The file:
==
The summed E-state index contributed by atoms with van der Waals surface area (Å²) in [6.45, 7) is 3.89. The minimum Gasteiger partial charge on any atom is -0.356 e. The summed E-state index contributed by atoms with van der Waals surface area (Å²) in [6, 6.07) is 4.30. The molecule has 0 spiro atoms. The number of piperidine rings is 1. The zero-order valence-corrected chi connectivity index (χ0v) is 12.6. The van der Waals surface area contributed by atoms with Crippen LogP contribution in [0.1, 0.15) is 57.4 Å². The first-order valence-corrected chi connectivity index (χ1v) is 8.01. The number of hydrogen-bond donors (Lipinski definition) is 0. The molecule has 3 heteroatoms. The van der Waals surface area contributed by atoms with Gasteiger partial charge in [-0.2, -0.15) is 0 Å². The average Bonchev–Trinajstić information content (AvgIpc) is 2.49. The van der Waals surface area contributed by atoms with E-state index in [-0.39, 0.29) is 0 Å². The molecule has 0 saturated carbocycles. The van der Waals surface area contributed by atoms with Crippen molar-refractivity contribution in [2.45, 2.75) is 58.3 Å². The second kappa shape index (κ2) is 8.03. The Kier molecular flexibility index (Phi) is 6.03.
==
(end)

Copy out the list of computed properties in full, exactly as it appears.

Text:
The summed E-state index contributed by atoms with van der Waals surface area (Å²) in [6.45, 7) is 3.89. The minimum Gasteiger partial charge on any atom is -0.356 e. The summed E-state index contributed by atoms with van der Waals surface area (Å²) in [6, 6.07) is 4.30. The molecule has 0 spiro atoms. The number of piperidine rings is 1. The zero-order valence-corrected chi connectivity index (χ0v) is 12.6. The van der Waals surface area contributed by atoms with Crippen LogP contribution in [0.1, 0.15) is 57.4 Å². The first-order valence-corrected chi connectivity index (χ1v) is 8.01. The number of hydrogen-bond donors (Lipinski definition) is 0. The molecule has 3 heteroatoms. The van der Waals surface area contributed by atoms with Gasteiger partial charge in [-0.2, -0.15) is 0 Å². The average Bonchev–Trinajstić information content (AvgIpc) is 2.49. The van der Waals surface area contributed by atoms with E-state index in [-0.39, 0.29) is 0 Å². The molecule has 0 saturated carbocycles. The van der Waals surface area contributed by atoms with Crippen molar-refractivity contribution in [2.45, 2.75) is 58.3 Å². The second kappa shape index (κ2) is 8.03. The Kier molecular flexibility index (Phi) is 6.03.